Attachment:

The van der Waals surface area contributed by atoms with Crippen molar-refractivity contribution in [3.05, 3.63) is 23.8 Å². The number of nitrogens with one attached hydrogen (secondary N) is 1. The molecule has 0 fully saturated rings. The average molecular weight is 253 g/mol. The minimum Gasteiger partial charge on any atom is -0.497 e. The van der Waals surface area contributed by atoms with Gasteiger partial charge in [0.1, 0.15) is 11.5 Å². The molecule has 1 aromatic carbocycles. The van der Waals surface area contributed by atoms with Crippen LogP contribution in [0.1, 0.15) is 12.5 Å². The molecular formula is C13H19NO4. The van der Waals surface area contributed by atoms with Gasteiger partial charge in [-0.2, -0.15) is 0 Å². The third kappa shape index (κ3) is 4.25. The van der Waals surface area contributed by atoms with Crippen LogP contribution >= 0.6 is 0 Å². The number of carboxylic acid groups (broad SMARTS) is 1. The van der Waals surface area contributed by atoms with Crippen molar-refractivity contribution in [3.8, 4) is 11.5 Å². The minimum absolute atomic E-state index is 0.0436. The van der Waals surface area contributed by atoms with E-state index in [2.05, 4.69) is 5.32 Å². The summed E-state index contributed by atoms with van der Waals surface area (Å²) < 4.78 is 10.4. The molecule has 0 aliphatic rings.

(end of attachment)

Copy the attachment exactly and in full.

The van der Waals surface area contributed by atoms with Crippen molar-refractivity contribution in [3.05, 3.63) is 23.8 Å². The number of nitrogens with one attached hydrogen (secondary N) is 1. The molecule has 0 fully saturated rings. The average molecular weight is 253 g/mol. The minimum Gasteiger partial charge on any atom is -0.497 e. The van der Waals surface area contributed by atoms with Gasteiger partial charge in [0.1, 0.15) is 11.5 Å². The molecule has 1 aromatic carbocycles. The van der Waals surface area contributed by atoms with Crippen LogP contribution in [0.1, 0.15) is 12.5 Å². The molecular formula is C13H19NO4. The van der Waals surface area contributed by atoms with Gasteiger partial charge in [-0.2, -0.15) is 0 Å². The third kappa shape index (κ3) is 4.25. The van der Waals surface area contributed by atoms with Crippen LogP contribution >= 0.6 is 0 Å². The number of carboxylic acid groups (broad SMARTS) is 1. The van der Waals surface area contributed by atoms with Crippen molar-refractivity contribution in [3.8, 4) is 11.5 Å². The minimum absolute atomic E-state index is 0.0436. The van der Waals surface area contributed by atoms with E-state index in [2.05, 4.69) is 5.32 Å². The summed E-state index contributed by atoms with van der Waals surface area (Å²) < 4.78 is 10.4. The molecule has 0 aliphatic rings.